A controversial document that suggests that Jesus of Nazareth had a wife is most likely ancient and not a modern forgery, according to a paper published today in the Harvard Theological Review. The papyrus fragment, known as the “Gospel of Jesus’s Wife,” has been the subject of widespread debate since it was discovered in 2012 because it includes the phrase “Jesus said to them, ‘My wife…’.” It also mentions that “she will be able to be my disciple,” which led some to question whether women should be allowed to become Catholic priests. The Vatican has previously said that the document is most likely a modern forgery, but scientists from Columbia University, Harvard, and the Massachusetts Institute of Technology say their analysis strongly suggests that it is indeed part of an ancient manuscript and that it wasn’t edited or tampered with. The researchers used micro-Raman and infrared spectroscopy to analyze the composition of the ink, looking for clues as to whether it may have been applied after the original document was damaged. More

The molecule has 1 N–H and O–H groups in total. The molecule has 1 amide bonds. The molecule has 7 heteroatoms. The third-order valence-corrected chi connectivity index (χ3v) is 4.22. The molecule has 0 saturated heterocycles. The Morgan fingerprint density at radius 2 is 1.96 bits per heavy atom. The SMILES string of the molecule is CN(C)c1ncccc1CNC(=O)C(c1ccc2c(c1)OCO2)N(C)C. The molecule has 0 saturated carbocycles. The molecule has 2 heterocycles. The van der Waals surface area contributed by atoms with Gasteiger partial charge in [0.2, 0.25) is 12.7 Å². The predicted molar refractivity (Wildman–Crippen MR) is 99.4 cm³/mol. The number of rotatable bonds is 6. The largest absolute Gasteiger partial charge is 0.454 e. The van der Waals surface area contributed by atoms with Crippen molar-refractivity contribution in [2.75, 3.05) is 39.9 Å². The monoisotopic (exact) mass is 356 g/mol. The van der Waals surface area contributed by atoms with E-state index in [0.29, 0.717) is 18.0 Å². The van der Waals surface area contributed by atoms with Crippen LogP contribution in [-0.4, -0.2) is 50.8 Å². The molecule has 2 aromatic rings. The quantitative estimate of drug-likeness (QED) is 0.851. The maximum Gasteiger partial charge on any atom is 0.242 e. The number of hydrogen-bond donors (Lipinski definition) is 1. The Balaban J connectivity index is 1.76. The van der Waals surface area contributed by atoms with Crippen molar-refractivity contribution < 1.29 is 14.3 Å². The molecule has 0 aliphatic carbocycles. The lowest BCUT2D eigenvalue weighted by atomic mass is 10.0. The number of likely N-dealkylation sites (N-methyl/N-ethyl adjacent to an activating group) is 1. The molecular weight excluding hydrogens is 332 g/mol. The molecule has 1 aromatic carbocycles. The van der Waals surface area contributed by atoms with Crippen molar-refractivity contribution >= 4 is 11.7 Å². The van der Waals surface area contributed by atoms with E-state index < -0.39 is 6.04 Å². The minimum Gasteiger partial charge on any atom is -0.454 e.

‘Gospel of Jesus’s Wife’ likely isn’t a modern forgery, scientists claim
Neither give heed to fables and endless genealogies, which minister questions, rather than godly edifying which is in faith: so do.
And they shall turn away their ears from the truth, and shall be turned unto fables.